Solo – Sam Lewis (reviewed by Dave Franklin)

In a world where roots music seems to be going through a watering down process to try and make it seem “cool” to the “kids,” where words like alt-, anti- and post- get attached to generic labels which have done the job just fine for years, Sam Lewis is like a breath of fresh air. Why? Because Solo is just that, a man, an acoustic guitar, a bag of songs and some stories to tell. Why can’t it always be this simple. Where folk begins and country ends is irrelevant really, when the music is stripped this bare it becomes sort of both…or neither…or perhaps more importantly, inconsequential.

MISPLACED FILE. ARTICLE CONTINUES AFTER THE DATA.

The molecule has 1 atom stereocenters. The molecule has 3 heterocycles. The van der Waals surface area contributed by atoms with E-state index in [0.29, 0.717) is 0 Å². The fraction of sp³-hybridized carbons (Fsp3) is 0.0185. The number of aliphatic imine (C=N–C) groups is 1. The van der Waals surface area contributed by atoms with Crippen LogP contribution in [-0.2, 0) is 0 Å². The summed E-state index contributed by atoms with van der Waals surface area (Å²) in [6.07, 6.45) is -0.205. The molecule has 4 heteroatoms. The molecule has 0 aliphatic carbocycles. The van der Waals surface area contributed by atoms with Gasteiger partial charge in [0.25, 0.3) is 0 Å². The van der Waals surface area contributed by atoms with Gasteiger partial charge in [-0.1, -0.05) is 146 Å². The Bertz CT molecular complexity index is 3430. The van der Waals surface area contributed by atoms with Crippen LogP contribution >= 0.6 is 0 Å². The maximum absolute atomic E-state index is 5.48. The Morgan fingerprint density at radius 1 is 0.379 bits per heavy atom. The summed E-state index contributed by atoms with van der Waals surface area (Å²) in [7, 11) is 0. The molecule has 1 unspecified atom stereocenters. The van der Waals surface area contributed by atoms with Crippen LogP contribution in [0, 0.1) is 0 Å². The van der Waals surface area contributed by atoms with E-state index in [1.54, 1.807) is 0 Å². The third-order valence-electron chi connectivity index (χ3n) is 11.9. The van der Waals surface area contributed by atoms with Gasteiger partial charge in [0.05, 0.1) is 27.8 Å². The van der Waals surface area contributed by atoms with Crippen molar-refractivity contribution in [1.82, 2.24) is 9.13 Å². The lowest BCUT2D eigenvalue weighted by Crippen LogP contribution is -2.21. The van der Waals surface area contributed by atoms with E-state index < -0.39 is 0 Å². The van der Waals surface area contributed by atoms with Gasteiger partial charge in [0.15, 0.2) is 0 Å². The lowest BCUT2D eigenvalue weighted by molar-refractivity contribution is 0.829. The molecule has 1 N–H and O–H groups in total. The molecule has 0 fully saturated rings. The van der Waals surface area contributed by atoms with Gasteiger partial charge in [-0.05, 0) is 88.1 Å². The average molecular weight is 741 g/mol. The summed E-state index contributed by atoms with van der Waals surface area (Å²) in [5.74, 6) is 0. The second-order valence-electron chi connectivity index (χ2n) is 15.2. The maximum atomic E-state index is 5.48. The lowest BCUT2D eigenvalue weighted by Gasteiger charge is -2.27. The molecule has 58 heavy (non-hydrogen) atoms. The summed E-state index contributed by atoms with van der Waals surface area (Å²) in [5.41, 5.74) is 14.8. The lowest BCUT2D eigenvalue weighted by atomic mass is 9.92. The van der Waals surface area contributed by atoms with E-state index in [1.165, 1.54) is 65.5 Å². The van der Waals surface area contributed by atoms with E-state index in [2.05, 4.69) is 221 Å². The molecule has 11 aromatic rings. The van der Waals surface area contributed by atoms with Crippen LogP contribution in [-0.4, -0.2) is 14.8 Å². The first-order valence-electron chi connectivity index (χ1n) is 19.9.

Solo, is the perfect calling card for his bare bones show, and due to my tardiness I have to admit that his European tour has been and gone, probably just in the nick of time given the state of the world at the moment, but Solo is a wonderful album in its own right too. A 19-song show recorded last year in Nashville, the place which he now calls home, it is the space that makes the songs stand out so well. Well, that and the fact that they are damn good songs to begin with. But the fact that there is lots of air percolating around the notes, that the words have room to linger and fade before the next line comes along makes everything more effective.

Runaway Bride is a great example of this understated grace, Never Again is a gently lilting slice of loveliness and Things Will Never Be The Same explains why he has been dubbed “a modern Townes Van Zandt.” Solo is a reminder that it is all about getting the basics right, do that and you don’t have to add much else to the song…or anything at all for that matter.

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